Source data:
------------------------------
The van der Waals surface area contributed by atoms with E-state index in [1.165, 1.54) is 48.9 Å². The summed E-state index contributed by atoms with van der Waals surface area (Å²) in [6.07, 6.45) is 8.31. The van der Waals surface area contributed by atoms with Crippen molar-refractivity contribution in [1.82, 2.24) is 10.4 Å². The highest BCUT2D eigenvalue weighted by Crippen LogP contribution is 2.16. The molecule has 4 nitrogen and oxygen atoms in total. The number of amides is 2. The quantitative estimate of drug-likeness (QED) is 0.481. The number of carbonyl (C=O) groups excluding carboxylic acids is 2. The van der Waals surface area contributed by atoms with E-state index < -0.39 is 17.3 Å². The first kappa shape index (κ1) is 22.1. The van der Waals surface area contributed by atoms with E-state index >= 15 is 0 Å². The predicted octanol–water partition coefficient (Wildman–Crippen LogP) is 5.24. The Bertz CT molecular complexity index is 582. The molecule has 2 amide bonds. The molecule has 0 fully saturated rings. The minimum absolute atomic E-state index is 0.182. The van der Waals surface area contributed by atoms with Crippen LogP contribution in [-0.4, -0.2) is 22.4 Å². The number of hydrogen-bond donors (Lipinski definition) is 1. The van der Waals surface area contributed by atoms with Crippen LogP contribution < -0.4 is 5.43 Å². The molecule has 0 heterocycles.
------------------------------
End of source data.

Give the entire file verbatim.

The van der Waals surface area contributed by atoms with E-state index in [1.165, 1.54) is 48.9 Å². The summed E-state index contributed by atoms with van der Waals surface area (Å²) in [6.07, 6.45) is 8.31. The van der Waals surface area contributed by atoms with Crippen molar-refractivity contribution in [1.82, 2.24) is 10.4 Å². The highest BCUT2D eigenvalue weighted by Crippen LogP contribution is 2.16. The molecule has 4 nitrogen and oxygen atoms in total. The number of amides is 2. The quantitative estimate of drug-likeness (QED) is 0.481. The number of carbonyl (C=O) groups excluding carboxylic acids is 2. The van der Waals surface area contributed by atoms with E-state index < -0.39 is 17.3 Å². The first kappa shape index (κ1) is 22.1. The van der Waals surface area contributed by atoms with E-state index >= 15 is 0 Å². The predicted octanol–water partition coefficient (Wildman–Crippen LogP) is 5.24. The Bertz CT molecular complexity index is 582. The molecule has 2 amide bonds. The molecule has 0 fully saturated rings. The minimum absolute atomic E-state index is 0.182. The van der Waals surface area contributed by atoms with Crippen LogP contribution in [-0.4, -0.2) is 22.4 Å². The number of hydrogen-bond donors (Lipinski definition) is 1. The van der Waals surface area contributed by atoms with Crippen LogP contribution < -0.4 is 5.43 Å². The molecule has 0 heterocycles.